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Opera by Franz Schreker
Schreker 1912.jpg
The composer in 1912
Translation Flames
Librettist Dora Leen
Language German
Premiere 2 June 1985 (1985-06-02) (chamber version)
Pianopianissimo Musiktheater, Munich

Flammen (Flames) is a one-act opera by Franz Schreker, on a libretto by Dora Leen, pseudonym of Dora Pollak (b. 23 October 1880, d. Auschwitz c.1942).

Composition history[edit]

Dora Pollak's father, the well-known Viennese doctor Siegmund Pollak, was personal physician to Ferdinand von Saar, an important Austrian literary figure and also Schreker's friend and mentor in Vienna. It was von Saar who arranged the meeting between the librettist and the composer. Schreker started the composition after August 1901 and completed the opera (his first) before April 1902.[1]

Performance history[edit]

The opera was first given in a concert performance, with piano accompaniment only, on 24 April 1902 at the Bösendorfer Saal in Vienna.[2] Schreker had copies of the libretto and vocal score printed to try to promote the work but it met with little interest from the conductors and opera houses he sent it to.[3] The full score was never published. However, Schreker did have two individual numbers from the opera published by Universal Edition in Vienna in 1922: Gebet der Agnes (Agnes' prayer)[4] (from Scene 11) and Gesang der Irmgard (Irmgard's song)[5] (from Scene 17): both are scored for soprano and orchestra.

On 2 June 1985 the opera's first staged performance took place at the Pianopianissimo Musiktheater in Munich, with accompaniment by an instrumental quintet under conductor Frank Strobel. The first fully staged performance with complete orchestral accompaniment took place at the Kiel Opera House on 17 June 2001 under director Markus Bothe. The production used orchestral material based on the autograph score prepared especially for this performance by the Franz Schreker Society in Paris. This performance featured the Kiel Philharmonic Orchestra under conductor Ulrich Windfuhr.[6][7]


Role Voice type
The prince baritone
Irmgard, his wife soprano
Agnes, his sister soprano
The minstrel tenor
Margot, a dowager contralto
A knight bass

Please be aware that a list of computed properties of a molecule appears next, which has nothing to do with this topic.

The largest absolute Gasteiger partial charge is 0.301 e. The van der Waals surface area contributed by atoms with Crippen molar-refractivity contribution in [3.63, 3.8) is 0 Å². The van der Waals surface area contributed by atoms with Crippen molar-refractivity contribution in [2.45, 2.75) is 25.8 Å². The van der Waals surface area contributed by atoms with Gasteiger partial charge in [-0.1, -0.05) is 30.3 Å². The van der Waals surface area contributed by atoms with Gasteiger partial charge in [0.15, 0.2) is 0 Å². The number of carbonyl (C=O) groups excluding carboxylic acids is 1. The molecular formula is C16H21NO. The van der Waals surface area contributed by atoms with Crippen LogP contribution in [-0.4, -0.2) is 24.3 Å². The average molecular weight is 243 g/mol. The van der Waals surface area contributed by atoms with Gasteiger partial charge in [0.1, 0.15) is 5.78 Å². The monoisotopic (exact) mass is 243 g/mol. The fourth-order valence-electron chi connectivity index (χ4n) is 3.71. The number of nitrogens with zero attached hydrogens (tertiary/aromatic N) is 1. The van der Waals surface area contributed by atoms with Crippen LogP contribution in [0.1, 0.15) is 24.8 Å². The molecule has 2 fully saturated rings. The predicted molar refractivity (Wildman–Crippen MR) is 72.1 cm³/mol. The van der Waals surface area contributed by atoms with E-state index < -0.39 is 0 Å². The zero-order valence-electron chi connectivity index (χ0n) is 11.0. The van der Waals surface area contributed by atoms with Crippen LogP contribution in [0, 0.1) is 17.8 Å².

Place: the prince's castle.
Time: the end of the First Crusade.

Three years ago, when the prince left for the Holy Land on the First Crusade, he made a covenant with God. His parting words were that if Irmgard, his wife, were to fall in love with another man during his absence, her welcome kiss on his return would strike him dead. Irmgard is hurt by this lack of confidence. Every day Agnes, the prince's sister, and the dowager Margot remind Irmgard of this covenant. This leads to an inner conflict, which becomes critical when a travelling minstrel, who stays at the castle as a guest, sings of passion and love as omnipotent forces, and arouses amorous feelings in Irmgard.

A horn signal announces the imminent return of the prince, and Irmgard orders the servants to prepare a festive welcome. Agnes, who has noticed what has occurred between Irmgard and the minstrel, prays for her brother's life. Finally, Irmgard, torn between love and duty, orders the minstrel to leave.

When the crusaders, led by the prince, return, the prince tries to kiss his wife. She evades his kiss by saying that she must first drink a toast to him. She collapses (the drink is poisoned), still refusing to kiss him. She then reveals to the prince how unhappy his emotional blackmail has made her, and explains that only her suicide can now save his life, alluding to her love for the minstrel. She dies and the prince, regaining his composure, enters the castle with firm strides.


In 2001 CPO released the world premiere recording: a live recording of the 17 June 2001 performance at the Kiel Opera, with Ulrich Windfuhr conducting the Kiel Philharmonic Orchestra.[8]


  1. ^ Harders-Wutenow, Frank (2001). The stronghold of the emotions. On Franz Schreker's early opera Flammen. (CD liner). Franz Schreker. Germany: CPO. pp. 21–28. 999824-2. 
  2. ^ "Musical events 24 April 1902". Italy: AmadeusOnline. Retrieved 7 August 2010. 
  3. ^ Christopher Hailey: 'Franz Schreker: A cultural biography' (Cambridge University Press, 1993)
  4. ^ "Franz Schreker - Gebet der Agnes from the opera Flammen". Universal Edition. Retrieved 7 August 2010. 
  5. ^ "Franz Schreker - Gesang der Irmgard from the opera Flammen". Universal Edition. Retrieved 7 August 2010. 
  6. ^ Meyer, Andreas K.W. (2001). Flammen (CD liner). Franz Schreker. Germany: CPO. p. 29. 999824-2. 
  7. ^ Hillenbrand, Markus (August 2006). "Franz Schreker - Flammen". Germany: Klassika. Retrieved 7 August 2010. 
  8. ^ "Franz Schreker: Flammen (Originalfassung)". Germany: CPO. 2001. Retrieved 7 August 2010. 
  • Batta, András, Opera - Komponisten, Werke, Interpreten (Könemann Verlagsgesellschaft mbH, 2000, Dutch translation)